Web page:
Across Manhattan and Brooklyn, rents were down and inventory was up during August, offering uncommon opportunities for apartment hunters.
The COVID-19 crisis stifled rental activity in Manhattan and Brooklyn during Q2, as vacancy rates reached the highest levels in at least 13 years.
Agents embraced virtual showings and transaction management, but the pandemic took its toll on business in Manhattan and Brooklyn during Q2.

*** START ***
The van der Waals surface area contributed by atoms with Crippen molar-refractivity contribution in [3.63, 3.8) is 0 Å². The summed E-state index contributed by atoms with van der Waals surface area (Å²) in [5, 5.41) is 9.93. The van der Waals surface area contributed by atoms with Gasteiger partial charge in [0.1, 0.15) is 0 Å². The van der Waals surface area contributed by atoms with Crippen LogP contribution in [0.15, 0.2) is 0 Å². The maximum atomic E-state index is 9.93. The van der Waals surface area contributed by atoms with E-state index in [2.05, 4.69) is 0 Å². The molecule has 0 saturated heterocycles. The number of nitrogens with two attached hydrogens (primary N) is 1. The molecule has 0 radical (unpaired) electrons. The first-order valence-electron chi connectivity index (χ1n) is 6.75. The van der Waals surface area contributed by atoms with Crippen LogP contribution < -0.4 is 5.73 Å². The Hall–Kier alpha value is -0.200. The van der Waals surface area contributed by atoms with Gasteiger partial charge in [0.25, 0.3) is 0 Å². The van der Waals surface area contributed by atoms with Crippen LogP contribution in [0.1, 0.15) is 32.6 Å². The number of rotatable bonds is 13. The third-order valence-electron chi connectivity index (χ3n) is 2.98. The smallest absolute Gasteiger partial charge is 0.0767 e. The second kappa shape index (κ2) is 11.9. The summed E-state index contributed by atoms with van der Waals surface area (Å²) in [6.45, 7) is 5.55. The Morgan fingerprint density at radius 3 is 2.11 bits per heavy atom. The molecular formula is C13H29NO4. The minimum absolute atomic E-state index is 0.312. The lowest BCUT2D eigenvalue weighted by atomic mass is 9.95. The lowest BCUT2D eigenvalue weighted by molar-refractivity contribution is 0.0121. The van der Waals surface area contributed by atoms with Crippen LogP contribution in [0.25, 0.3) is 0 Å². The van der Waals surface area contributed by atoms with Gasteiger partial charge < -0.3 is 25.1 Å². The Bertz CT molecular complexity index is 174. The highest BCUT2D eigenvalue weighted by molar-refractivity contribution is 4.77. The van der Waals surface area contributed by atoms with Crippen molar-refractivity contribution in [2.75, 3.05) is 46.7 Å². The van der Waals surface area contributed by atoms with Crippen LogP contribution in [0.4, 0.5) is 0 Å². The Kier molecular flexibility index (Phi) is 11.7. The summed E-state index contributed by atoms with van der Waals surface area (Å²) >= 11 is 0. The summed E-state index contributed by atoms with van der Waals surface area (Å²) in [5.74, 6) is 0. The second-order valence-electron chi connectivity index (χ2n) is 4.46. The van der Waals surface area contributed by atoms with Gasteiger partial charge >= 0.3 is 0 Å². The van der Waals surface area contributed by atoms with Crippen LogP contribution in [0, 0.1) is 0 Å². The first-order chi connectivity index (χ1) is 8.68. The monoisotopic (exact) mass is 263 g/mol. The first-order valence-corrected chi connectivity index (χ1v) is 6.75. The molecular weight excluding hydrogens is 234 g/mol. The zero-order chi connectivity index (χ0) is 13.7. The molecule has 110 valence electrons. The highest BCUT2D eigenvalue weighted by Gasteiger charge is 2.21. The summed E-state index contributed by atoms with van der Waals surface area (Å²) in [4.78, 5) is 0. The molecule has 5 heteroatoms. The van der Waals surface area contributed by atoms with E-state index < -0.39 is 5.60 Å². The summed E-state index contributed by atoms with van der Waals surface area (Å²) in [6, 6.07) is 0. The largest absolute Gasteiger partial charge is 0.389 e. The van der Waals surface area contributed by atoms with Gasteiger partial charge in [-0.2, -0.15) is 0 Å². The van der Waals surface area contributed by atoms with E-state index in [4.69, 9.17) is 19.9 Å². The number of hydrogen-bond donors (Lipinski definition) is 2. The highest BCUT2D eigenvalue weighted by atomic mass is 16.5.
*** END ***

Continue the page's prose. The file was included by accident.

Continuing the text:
In Manhattan and Brooklyn, rents fell across the board and vacancy levels hit a two-year high. As such, move-in incentives were more common in both boroughs.
In Manhattan, rents rose for studios and one- and two-bedroom homes but declined sharply for three-bedroom homes. In Brooklyn, rents rose slightly for one- and two-bedroom homes but dipped for studios and three-bedroom homes.